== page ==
A philosophy of critical realism seems more congenial for analysis of evolutionary biological individuals having a real history [than cladistics alone]. Cladistics uses parsimony as a first principle, which may be rejected on the grounds that nature is prodigal in every regard. Parsimony based on morphology suffices only when there are no other data sets to consider. Cladistics systematically excludes data from stratigraphy, embryology, ecology, and biogeography that could otherwise be employed to bring maximum evolutionary coherence to biological data. Darwin would have convinced no one if he had been so restrictive in his theory of evolution. The current cladistic analysis of bird origins posits a series of outgroups to birds that postdate the earliest bird by up to 80 million years. This diverts attention from the search for real bird ancestors. A more coherent analysis would concentrate the search for real avian ancestors in the Late Jurassic.

As Dodson notes, morphological analysis alone is not going to get the job done, although I was much relieved by the fact that Turner, et al. used a time scale in constructing their tree. Especially concerning birds, I had always wondered why I would occasionally see animations of Deinonychus growing feathers and flying away as a Canada Goose when Arcaheopteryx was much older. It should be noted that Archaeopteryx is the oldest known bird, not necessarily ancestral to all later birds, but I would hope that more focus would be given to the Jurassic in the search for bird origins as I think the most important fossils to the origins of birds are far older than Mahakala. The chief problem with uncovering the most distant past, however, is that factors of taphonomy might inhibit identification of early bird relatives, especially if they are not preserved in lagerstatten deposits. The fine preservation of so many feathered dinosaurs are partially what has made them so popular, and unless fossil beds resulting from ash falls or ancient lagoons are found, the search for the “early birds” may prove to be exceedingly difficult.

The fossil finds recently reported in Science and elsewhere are definitely important, especially since they shed new light on the evolution of birds and of their dinosaurian relatives. Some, however, have greeted the recent studies with groans; hasn’t everyone had enough of feathered dinosaurs? Such attitudes are unfortunate, as there is still much to learn from specimens that have already been known for a long time. Constant revision and careful reanalysis are the bread-and-butter of good science, and I don’t think any generation of workers should be content with saying “It’s been done” and assume that everything they’ve been told previously is still true. This is not a call to develop new hare-brained hypotheses for their own sake, but rather a plea to keep going back to the dusty shelves of museum basements, to take another look at structures that were initially described decades ago, and to try and keep the bigger evolutionary picture in mind in the search for new specimens. There is too much to learn for any one person to take on these tasks on their own, but as a community I think scientists can still make old bones give up new secrets.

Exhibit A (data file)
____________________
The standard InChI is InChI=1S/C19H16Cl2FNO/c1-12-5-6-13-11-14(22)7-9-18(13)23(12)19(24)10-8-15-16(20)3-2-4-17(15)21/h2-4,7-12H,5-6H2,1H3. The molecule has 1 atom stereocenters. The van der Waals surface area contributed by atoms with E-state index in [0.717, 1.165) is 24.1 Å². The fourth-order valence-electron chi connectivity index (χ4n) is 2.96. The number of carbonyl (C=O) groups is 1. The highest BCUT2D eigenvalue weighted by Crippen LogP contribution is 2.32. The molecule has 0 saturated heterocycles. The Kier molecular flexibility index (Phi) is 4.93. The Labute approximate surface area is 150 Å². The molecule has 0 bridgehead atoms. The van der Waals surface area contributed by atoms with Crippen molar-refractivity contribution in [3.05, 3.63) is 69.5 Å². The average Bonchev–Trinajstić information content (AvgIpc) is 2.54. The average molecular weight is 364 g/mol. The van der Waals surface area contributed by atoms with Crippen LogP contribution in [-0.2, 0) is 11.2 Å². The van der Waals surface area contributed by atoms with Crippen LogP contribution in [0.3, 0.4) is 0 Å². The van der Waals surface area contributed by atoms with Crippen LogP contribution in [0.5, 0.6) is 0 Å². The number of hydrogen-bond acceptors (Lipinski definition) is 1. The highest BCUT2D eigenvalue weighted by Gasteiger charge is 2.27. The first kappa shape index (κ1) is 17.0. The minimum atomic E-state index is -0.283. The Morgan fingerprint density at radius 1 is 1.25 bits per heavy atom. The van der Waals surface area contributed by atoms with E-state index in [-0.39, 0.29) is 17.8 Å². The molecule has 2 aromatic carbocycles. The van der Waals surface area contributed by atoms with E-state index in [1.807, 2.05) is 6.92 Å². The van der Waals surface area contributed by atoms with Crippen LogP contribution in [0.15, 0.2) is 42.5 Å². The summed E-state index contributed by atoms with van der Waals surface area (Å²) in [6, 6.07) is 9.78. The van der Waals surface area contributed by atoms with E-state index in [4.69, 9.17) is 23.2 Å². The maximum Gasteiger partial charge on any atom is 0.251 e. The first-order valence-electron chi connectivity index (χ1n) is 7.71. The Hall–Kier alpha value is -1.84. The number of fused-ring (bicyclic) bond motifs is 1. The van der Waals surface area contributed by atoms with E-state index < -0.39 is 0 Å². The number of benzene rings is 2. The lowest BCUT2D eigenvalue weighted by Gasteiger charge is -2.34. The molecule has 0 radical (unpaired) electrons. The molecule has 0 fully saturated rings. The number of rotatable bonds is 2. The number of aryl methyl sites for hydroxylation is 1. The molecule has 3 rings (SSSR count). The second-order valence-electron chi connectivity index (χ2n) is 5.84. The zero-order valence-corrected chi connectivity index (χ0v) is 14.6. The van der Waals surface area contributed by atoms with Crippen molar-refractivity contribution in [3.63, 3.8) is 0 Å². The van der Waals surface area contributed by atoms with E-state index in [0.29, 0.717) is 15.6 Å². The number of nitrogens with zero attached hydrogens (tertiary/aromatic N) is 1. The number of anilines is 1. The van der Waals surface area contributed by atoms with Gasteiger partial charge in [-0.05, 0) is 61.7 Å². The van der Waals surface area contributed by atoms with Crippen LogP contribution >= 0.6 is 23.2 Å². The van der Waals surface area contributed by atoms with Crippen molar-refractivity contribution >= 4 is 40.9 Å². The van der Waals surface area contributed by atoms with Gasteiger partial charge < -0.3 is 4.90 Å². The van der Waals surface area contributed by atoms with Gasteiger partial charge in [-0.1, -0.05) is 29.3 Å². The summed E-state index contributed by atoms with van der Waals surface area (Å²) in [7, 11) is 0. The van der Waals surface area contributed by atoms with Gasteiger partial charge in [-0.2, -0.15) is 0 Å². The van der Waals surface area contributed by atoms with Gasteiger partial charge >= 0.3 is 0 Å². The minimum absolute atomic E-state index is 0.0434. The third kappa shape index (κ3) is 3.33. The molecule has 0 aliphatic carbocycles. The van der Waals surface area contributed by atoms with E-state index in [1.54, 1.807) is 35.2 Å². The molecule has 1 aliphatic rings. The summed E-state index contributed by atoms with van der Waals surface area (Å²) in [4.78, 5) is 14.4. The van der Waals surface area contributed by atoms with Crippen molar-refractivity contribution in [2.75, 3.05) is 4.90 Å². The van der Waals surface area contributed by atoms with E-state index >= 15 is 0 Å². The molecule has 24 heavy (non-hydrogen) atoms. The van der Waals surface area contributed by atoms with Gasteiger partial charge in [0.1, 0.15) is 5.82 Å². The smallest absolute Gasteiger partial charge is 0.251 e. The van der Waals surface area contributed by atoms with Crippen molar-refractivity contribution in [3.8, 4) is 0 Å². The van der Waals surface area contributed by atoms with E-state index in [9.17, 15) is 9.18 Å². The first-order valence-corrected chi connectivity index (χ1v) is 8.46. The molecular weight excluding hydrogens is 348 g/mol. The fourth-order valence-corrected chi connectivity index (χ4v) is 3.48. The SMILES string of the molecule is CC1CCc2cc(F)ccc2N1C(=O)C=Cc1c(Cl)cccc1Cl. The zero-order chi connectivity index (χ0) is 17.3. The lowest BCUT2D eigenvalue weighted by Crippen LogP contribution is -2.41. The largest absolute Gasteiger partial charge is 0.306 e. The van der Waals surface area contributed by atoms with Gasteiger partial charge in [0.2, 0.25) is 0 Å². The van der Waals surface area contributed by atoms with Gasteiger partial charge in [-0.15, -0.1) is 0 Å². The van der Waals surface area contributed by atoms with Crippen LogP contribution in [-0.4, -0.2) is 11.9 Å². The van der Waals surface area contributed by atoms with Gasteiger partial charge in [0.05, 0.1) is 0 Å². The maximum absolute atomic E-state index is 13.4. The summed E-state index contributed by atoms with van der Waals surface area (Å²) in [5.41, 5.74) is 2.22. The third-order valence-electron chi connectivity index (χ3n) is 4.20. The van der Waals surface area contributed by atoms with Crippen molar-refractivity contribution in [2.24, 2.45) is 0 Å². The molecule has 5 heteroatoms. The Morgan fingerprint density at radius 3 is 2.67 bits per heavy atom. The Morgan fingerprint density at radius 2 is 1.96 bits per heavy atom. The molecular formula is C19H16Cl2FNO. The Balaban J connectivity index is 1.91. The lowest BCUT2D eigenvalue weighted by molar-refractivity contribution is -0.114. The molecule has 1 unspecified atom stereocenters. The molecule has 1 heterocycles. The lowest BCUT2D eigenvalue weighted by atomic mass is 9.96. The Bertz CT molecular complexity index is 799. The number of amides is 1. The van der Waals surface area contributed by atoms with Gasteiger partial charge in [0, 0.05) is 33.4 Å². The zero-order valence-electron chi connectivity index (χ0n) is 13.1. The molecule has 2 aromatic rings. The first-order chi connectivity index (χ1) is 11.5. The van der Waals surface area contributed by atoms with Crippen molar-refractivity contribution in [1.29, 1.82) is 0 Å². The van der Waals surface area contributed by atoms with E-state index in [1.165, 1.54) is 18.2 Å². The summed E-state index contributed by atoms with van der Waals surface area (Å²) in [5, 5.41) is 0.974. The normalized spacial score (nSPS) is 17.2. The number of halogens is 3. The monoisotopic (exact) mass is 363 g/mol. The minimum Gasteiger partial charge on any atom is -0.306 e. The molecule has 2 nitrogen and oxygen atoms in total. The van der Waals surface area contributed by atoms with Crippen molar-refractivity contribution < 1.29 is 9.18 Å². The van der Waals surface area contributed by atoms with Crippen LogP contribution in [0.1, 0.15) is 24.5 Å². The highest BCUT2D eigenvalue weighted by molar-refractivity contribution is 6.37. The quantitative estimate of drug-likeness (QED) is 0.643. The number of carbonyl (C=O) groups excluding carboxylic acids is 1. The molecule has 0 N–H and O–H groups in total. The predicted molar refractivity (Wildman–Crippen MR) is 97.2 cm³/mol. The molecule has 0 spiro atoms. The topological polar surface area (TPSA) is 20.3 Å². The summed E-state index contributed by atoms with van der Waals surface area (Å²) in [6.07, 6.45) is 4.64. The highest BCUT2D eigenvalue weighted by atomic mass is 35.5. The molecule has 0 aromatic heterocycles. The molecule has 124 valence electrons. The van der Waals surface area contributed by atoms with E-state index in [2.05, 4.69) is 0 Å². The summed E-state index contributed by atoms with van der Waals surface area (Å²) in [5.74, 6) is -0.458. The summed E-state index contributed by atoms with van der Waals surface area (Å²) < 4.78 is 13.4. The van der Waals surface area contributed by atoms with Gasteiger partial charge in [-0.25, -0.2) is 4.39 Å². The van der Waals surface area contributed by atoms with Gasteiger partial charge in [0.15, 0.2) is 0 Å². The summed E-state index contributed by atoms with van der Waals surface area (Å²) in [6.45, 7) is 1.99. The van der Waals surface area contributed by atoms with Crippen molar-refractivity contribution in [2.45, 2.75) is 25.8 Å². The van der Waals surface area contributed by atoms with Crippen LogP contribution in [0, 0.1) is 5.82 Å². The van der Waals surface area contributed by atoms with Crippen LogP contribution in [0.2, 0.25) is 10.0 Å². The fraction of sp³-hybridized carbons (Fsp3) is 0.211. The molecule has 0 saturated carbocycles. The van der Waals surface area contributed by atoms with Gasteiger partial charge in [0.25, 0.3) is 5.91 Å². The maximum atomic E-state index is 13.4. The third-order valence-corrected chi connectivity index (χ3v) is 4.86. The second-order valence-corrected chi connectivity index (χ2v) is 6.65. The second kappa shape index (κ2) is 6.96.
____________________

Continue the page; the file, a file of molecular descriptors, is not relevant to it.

References;

Clark, J.M., Norell, M.A., and Chiappe, L.M. “An oviraptorid skeleton from the late Cretaceous of Ukhaa Tolgod, Mongolia, preserved in an avianlike brooding position over an oviraptorid nest.” 1999. American Museum novitates ; no. 3265

Dodson, P. “Origin of Birds: The Final Solution?American Zoologist. Volume 40, Issue 4 (August 2000)

Erickson, G.M. et al. “Growth patterns in brooding dinosaurs reveals the timing of sexual maturity in non-avian dinosaurs and genesis of the avian condition.Biology Letters Volume 3, Number 5. October 22, 2007

Horner, J.R. “Dinosaur Reproduction and Parenting.Annu. Rev. Earth Planet. Sci. 2000. 28:19–45

Nesbitt, S. “The Anatomy of Effigia okeeffeae (Archosauria, Suchia), Theropod-Like Convergence, and the Distribution of Related Taxa.Bulletin of the American Museum of Natural History. Number 302, Issue 1 (January 2007)

Osborn, H.F., et al. “Three new Theropoda, Protoceratops zone, central Mongolia.” American Museum novitates ; no. 144. 1924

Paul, G.S. Predatory Dinosaurs of the World. Simon & Schuster, NY. 1988

Shipman, Pat. Taking Wing. Touchstone, NY. 1998

Turner AH, Makovicky PJ, Norell MA (2007) “Feather Quill Knobs in the Dinosaur Velociraptor.” Science 317(5845):1721.

Turner, A.H. et al. “A Basal Dromaeosaurid and Size Evolution Preceding Avian FlightScience 317, 1378 (2007)

Wang, S.C., and Dodson, P. “Estimating the diversity of dinosaurs” PNAS. September 12, 2006, vol. 103 no. 37 13601-13605





Photos from the AMNH (yet again)

22 09 2007

Here are a few of the photos I took today during my visit to the AMNH. I decided to be “adventurous” and take exclusively B&W shots, hoping to better convey the mood of some of the fossils (or their replicas) that I was looking at. I’ll leave you to be the judge as to whether any of them succeeded in giving more life to the old bones than I have been able to do with color photography.

Allosaurus
The relatively gracile (at least compared to the specimen on the 4th floor, see below), yet dynamic mount of Allosaurus in the Grand Rotunda of the AMNH.

Allosaurus
The skull of the 4th floor Allosaurus, the famous mount being bent over the chewed vertebral column of an Apatosaurus.

Skull